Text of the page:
THE party is over and there is not so much a hangover as a sense of beaming satisfaction that Sheffield had a whale of a time.
Certainly, the numbers were mammoth. An estimated 150,000 people went to the Tramlines music festival across the city over the three days, the biggest ever turnout since the event started three years ago.
And there was widespread agreement this week that it was also the best ever, generating a carnival and cosmopolitan atmosphere across the city centre with a helping hand from the Continental market in Fargate and the inflatable Luminarium in front of the Anglican Cathedral.
Traders in food and drink notched up record sales. One pub owner said it was like having Christmas in July.
Tramlines organisers were delighted with the way the big crowds had been handled.
“The music is hugely important but the way you judge the success of the festival is like taking the temperature of the atmosphere,” said festival director Dave Healey. “There were so many people and so many things to do.
“The people of Sheffield came out in more numbers than ever but we also got music fans from all over the country. It’s showing what Sheffield can do.”
More than 600 acts performed on four main stages in the city centre and at 70 pubs, clubs, bars and other venues across the city in a free festival that has been described as an “urban Glastonbury” in terms of attendance and the ethos of wandering from site to site.
Despite the crowds, organisers declared themselves satisfied with the way queues kept moving. “It was busy but nothing was getting closed, which put everybody in a good moved,” said Dave. “We were really happy with the numbers.”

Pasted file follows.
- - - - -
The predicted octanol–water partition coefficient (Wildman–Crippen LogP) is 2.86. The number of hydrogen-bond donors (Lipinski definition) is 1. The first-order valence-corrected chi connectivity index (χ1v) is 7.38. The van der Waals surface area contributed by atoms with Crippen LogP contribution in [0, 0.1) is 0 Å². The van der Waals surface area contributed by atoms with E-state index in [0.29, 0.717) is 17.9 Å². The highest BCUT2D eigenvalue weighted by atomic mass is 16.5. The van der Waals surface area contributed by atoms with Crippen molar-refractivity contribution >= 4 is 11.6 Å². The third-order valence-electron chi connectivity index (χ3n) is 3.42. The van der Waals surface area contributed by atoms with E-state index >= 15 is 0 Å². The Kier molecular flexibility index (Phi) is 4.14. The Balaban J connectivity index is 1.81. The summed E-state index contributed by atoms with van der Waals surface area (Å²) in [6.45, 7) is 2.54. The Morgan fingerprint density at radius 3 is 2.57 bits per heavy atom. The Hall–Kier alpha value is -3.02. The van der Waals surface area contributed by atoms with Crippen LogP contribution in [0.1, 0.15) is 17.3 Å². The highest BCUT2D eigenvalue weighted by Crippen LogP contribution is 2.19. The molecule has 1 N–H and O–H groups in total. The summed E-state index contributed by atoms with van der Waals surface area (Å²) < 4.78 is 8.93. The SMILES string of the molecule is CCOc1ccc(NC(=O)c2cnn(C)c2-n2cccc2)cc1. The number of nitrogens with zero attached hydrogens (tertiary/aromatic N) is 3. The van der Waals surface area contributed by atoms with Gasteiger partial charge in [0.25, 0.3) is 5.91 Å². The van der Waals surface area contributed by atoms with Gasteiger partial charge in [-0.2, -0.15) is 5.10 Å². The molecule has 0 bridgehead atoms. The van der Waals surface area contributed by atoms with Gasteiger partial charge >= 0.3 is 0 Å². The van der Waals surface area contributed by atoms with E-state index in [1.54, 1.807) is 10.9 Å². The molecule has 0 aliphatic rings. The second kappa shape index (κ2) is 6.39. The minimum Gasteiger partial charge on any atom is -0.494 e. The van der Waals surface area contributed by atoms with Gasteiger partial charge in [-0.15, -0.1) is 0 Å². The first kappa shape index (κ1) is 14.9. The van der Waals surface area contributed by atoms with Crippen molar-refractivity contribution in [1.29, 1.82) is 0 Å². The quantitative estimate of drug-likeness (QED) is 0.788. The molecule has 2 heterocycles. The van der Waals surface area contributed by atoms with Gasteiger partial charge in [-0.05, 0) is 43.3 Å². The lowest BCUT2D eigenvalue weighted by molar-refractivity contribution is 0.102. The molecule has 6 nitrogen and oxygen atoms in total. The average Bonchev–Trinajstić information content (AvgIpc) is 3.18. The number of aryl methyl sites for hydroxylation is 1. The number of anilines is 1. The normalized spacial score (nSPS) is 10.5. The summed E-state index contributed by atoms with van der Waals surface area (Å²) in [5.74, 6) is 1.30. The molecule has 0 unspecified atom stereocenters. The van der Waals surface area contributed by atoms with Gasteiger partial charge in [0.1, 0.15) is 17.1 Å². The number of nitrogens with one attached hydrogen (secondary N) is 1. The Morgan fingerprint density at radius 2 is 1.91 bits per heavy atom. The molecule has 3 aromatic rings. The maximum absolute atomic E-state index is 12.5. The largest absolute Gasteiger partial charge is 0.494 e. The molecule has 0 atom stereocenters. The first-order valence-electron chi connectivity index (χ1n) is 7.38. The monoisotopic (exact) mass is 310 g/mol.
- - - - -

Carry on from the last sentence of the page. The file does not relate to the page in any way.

Although there was rain on the Friday night as Sheffield band Heaven 17 provided the main attraction in Barkers Pool, the weather gradually improved, and by Sunday the sun was well and truly smiling on the city’s celebrations.
An overall review will be held over the next few weeks but Dave said nothing sprang to mind that required major attention for next year. In particular, he said: “The balance of the music was spot on.”
A few more toilets may be called for but there many plus points to reflect upon, including the introduction of the Folk Forest in Endcliffe Park.
“I loved the vintage market at the side of the City Hall and that will get bigger next year. It added to the festival atmosphere.
“There will be something extra next year. It will be a bit bigger but we want to keep the feeling as it is now. And there will be a few surprises.”
Tramlines started as a way of helping music venues keep going during the summer and its success is largely down to the commitment and enthusiasm of the independent sector working with the council.
Just over a third of the cost, £110,000, was paid this year by the council. Sponsors Nokia contributed a third and the rest came from other sources including stallholders.
Council leader Julie Dore said the festival should be seen as part of Sheffield’s attempts to raise its profile and reputation to become a “business-friendly” city, in the hope of attracting investment and jobs.
The authority remained committed to Tramlines, despite the economic climate, she said.
“It will be tough trying to continue with the financial commitment but hopefully we will work with other businesses and sponsors to find solutions to meet all the needs.”
Coun Dore described the weekend as “an amazing success. There was something for everybody and there was a fantastic atmosphere. And the weather made it. As far as I am aware, there was no trouble.”
Chief Insp Simon Verrall said: “We have been delighted to see so many people in good spirits without causing trouble.
“Given the thousands of people in and around Sheffield city centre both for Tramlines and the Sheffield Wednesday versus Leeds United football match, there were just three arrests on Saturday for minor public order offences. They were not at the main Tramlines site.”